Many physical and hormonal changes occur during pregnancy, so pregnant women often have trouble sleeping. In the beginning, hormonal changes cause insomnia, and later physical changes start to bother.
As belly grows, it becomes impossible to sleep in any sleep position except on your back and this is very uncomfortable for all side and stomach sleepers. Also, belly presses on the bladder and causes the need for frequent urination. Pregnancy pillows can make life much easier for pregnant women both during the day and night. Perimenopause and menopause are two more periods in a woman’s life when hormonal changes can affect the quality of a night’s sleep.
Tips to sleep through the night
Whether you sleep like a baby or suffer from insomnia, the following tips will help you sleep through the night. These tips will have a positive effect not only on your sleep, but also on your overall health.
Avoid alcohol & cigarettes
Alcohol and cigarettes have so many adverse effects on your body that they should absolutely be avoided. Alcohol, especially wine, can be healthy if consumed in moderation, but cigar consumption is always harmful.
Alcohol can cause insomnia, and cigarettes will affect the deterioration of blood vessels, leading to restless leg syndrome and many other cardiovascular diseases.
Have regular exercises
Every physical activity is very healthy. If you don’t suffer from any illness, you should perform vigorous physical activity two to three hours a week for both physical and mental health.
This will improve your cardiovascular system, lungs, musculoskeletal system and mental health. Before engaging in vigorous physical activity, a general medical checkup is necessary.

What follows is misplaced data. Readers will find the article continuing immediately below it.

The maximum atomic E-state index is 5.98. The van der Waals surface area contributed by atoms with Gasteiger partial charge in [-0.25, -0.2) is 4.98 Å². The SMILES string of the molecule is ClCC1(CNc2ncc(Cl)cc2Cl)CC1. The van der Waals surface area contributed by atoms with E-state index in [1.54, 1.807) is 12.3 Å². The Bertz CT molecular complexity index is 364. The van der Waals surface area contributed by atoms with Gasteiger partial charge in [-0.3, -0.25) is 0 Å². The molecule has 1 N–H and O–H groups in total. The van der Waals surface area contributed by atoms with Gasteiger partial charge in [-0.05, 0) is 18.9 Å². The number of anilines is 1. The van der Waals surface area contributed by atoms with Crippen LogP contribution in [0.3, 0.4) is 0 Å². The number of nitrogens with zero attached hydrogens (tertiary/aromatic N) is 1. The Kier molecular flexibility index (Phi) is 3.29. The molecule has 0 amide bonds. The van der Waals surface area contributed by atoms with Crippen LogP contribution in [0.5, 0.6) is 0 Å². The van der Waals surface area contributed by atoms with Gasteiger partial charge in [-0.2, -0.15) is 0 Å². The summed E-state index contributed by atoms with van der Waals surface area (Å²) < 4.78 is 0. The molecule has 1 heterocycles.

Stick to your regular sleep schedule
We have already mentioned the importance of a regular sleep schedule – not to mention the importance of sleep hygiene. Regular sleep schedule does not mean that you have to go to bed at the same time all 365 days a year. But at least 5 out of 7 days a week you should have a routine that will make you fall asleep easily and not wake up during the night. You will benefit from it many times over.
Avoid daytime naps
Daytime naps are very tempting, but can cause problems during the night. If you sleep for a few hours during the day, it is unlikely that you will be able to fall asleep on time. So avoid daytime naps or if you are very tired, try a power nap that should not last longer than half an hour, maximum 45 minutes. Power naps will help you get through the day without a negative effect on night’s sleep.
Spend time outdoors
Spending time outdoors, especially in nature, is necessary for both our body and our brain. Spend at least 15 minutes outside every day, and it’s best if you can be outdoor even longer than that. This way your body will have enough time to benefit from fresh air, and your brain will set internal clock.